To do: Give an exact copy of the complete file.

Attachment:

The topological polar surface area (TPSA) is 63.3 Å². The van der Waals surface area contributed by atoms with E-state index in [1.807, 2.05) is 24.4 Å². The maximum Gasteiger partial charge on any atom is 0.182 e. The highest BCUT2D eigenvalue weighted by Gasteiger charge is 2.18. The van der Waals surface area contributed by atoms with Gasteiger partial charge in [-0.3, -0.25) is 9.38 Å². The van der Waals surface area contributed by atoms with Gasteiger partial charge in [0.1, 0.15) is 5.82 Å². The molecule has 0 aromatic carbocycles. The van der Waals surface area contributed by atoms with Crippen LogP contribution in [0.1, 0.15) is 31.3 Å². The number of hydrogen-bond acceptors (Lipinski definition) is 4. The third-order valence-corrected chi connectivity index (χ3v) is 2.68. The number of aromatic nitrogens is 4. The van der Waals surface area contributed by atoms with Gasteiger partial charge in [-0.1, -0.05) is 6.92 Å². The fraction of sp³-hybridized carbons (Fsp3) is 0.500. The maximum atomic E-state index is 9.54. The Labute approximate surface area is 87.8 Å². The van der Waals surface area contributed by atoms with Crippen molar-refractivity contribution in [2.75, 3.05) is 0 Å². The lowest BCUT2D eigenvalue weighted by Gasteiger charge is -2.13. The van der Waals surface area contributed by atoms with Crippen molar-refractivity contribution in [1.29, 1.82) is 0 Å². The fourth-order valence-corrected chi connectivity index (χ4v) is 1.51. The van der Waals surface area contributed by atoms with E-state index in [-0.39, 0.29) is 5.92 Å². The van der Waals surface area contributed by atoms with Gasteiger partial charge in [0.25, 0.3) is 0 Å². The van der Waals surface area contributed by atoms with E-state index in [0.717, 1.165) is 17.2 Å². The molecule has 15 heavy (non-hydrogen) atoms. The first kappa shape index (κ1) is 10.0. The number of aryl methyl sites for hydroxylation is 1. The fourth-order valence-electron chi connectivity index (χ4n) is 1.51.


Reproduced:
The topological polar surface area (TPSA) is 63.3 Å². The van der Waals surface area contributed by atoms with E-state index in [1.807, 2.05) is 24.4 Å². The maximum Gasteiger partial charge on any atom is 0.182 e. The highest BCUT2D eigenvalue weighted by Gasteiger charge is 2.18. The van der Waals surface area contributed by atoms with Gasteiger partial charge in [-0.3, -0.25) is 9.38 Å². The van der Waals surface area contributed by atoms with Gasteiger partial charge in [0.1, 0.15) is 5.82 Å². The molecule has 0 aromatic carbocycles. The van der Waals surface area contributed by atoms with Crippen LogP contribution in [0.1, 0.15) is 31.3 Å². The number of hydrogen-bond acceptors (Lipinski definition) is 4. The third-order valence-corrected chi connectivity index (χ3v) is 2.68. The number of aromatic nitrogens is 4. The van der Waals surface area contributed by atoms with Gasteiger partial charge in [-0.1, -0.05) is 6.92 Å². The fraction of sp³-hybridized carbons (Fsp3) is 0.500. The maximum atomic E-state index is 9.54. The Labute approximate surface area is 87.8 Å². The van der Waals surface area contributed by atoms with Crippen molar-refractivity contribution in [2.75, 3.05) is 0 Å². The lowest BCUT2D eigenvalue weighted by Gasteiger charge is -2.13. The van der Waals surface area contributed by atoms with Crippen molar-refractivity contribution in [1.29, 1.82) is 0 Å². The fourth-order valence-corrected chi connectivity index (χ4v) is 1.51. The van der Waals surface area contributed by atoms with E-state index in [-0.39, 0.29) is 5.92 Å². The van der Waals surface area contributed by atoms with Gasteiger partial charge in [0.25, 0.3) is 0 Å². The van der Waals surface area contributed by atoms with E-state index in [0.717, 1.165) is 17.2 Å². The molecule has 15 heavy (non-hydrogen) atoms. The first kappa shape index (κ1) is 10.0. The number of aryl methyl sites for hydroxylation is 1. The fourth-order valence-electron chi connectivity index (χ4n) is 1.51.